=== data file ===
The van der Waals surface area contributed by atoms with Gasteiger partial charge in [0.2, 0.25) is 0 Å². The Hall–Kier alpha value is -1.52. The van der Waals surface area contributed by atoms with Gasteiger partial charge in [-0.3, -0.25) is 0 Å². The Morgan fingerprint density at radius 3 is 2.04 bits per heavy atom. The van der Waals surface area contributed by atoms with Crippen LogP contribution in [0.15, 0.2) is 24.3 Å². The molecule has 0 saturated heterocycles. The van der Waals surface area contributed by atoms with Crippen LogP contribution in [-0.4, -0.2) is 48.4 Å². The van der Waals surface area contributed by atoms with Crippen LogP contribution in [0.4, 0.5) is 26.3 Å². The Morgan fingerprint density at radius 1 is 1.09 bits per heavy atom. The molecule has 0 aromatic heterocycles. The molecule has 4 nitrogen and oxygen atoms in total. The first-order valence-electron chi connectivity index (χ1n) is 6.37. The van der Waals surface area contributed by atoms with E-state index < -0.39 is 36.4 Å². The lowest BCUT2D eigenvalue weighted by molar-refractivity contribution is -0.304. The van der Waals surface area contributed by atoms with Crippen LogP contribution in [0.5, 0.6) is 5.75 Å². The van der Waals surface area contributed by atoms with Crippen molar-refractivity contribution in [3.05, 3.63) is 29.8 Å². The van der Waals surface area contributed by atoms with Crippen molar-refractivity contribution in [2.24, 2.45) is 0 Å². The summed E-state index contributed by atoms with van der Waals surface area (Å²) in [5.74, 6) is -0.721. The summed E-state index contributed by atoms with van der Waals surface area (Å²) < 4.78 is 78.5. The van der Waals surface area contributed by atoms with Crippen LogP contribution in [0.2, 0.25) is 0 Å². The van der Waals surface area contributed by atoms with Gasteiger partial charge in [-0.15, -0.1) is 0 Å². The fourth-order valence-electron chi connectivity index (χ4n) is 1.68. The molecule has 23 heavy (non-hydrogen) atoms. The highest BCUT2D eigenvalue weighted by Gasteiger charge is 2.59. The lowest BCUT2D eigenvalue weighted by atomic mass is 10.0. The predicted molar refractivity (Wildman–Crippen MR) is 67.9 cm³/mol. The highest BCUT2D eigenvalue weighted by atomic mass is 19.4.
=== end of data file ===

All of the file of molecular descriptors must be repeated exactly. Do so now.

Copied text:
The van der Waals surface area contributed by atoms with Gasteiger partial charge in [0.2, 0.25) is 0 Å². The Hall–Kier alpha value is -1.52. The van der Waals surface area contributed by atoms with Gasteiger partial charge in [-0.3, -0.25) is 0 Å². The Morgan fingerprint density at radius 3 is 2.04 bits per heavy atom. The van der Waals surface area contributed by atoms with Crippen LogP contribution in [0.15, 0.2) is 24.3 Å². The molecule has 0 saturated heterocycles. The van der Waals surface area contributed by atoms with Crippen LogP contribution in [-0.4, -0.2) is 48.4 Å². The van der Waals surface area contributed by atoms with Crippen LogP contribution in [0.4, 0.5) is 26.3 Å². The Morgan fingerprint density at radius 1 is 1.09 bits per heavy atom. The molecule has 0 aromatic heterocycles. The molecule has 4 nitrogen and oxygen atoms in total. The first-order valence-electron chi connectivity index (χ1n) is 6.37. The van der Waals surface area contributed by atoms with E-state index < -0.39 is 36.4 Å². The lowest BCUT2D eigenvalue weighted by molar-refractivity contribution is -0.304. The van der Waals surface area contributed by atoms with Crippen LogP contribution in [0.5, 0.6) is 5.75 Å². The van der Waals surface area contributed by atoms with Crippen molar-refractivity contribution in [3.05, 3.63) is 29.8 Å². The van der Waals surface area contributed by atoms with Crippen molar-refractivity contribution in [2.24, 2.45) is 0 Å². The summed E-state index contributed by atoms with van der Waals surface area (Å²) in [5.74, 6) is -0.721. The summed E-state index contributed by atoms with van der Waals surface area (Å²) < 4.78 is 78.5. The van der Waals surface area contributed by atoms with Crippen LogP contribution in [0.2, 0.25) is 0 Å². The van der Waals surface area contributed by atoms with Gasteiger partial charge in [-0.15, -0.1) is 0 Å². The fourth-order valence-electron chi connectivity index (χ4n) is 1.68. The molecule has 23 heavy (non-hydrogen) atoms. The highest BCUT2D eigenvalue weighted by Gasteiger charge is 2.59. The lowest BCUT2D eigenvalue weighted by atomic mass is 10.0. The predicted molar refractivity (Wildman–Crippen MR) is 67.9 cm³/mol. The highest BCUT2D eigenvalue weighted by atomic mass is 19.4.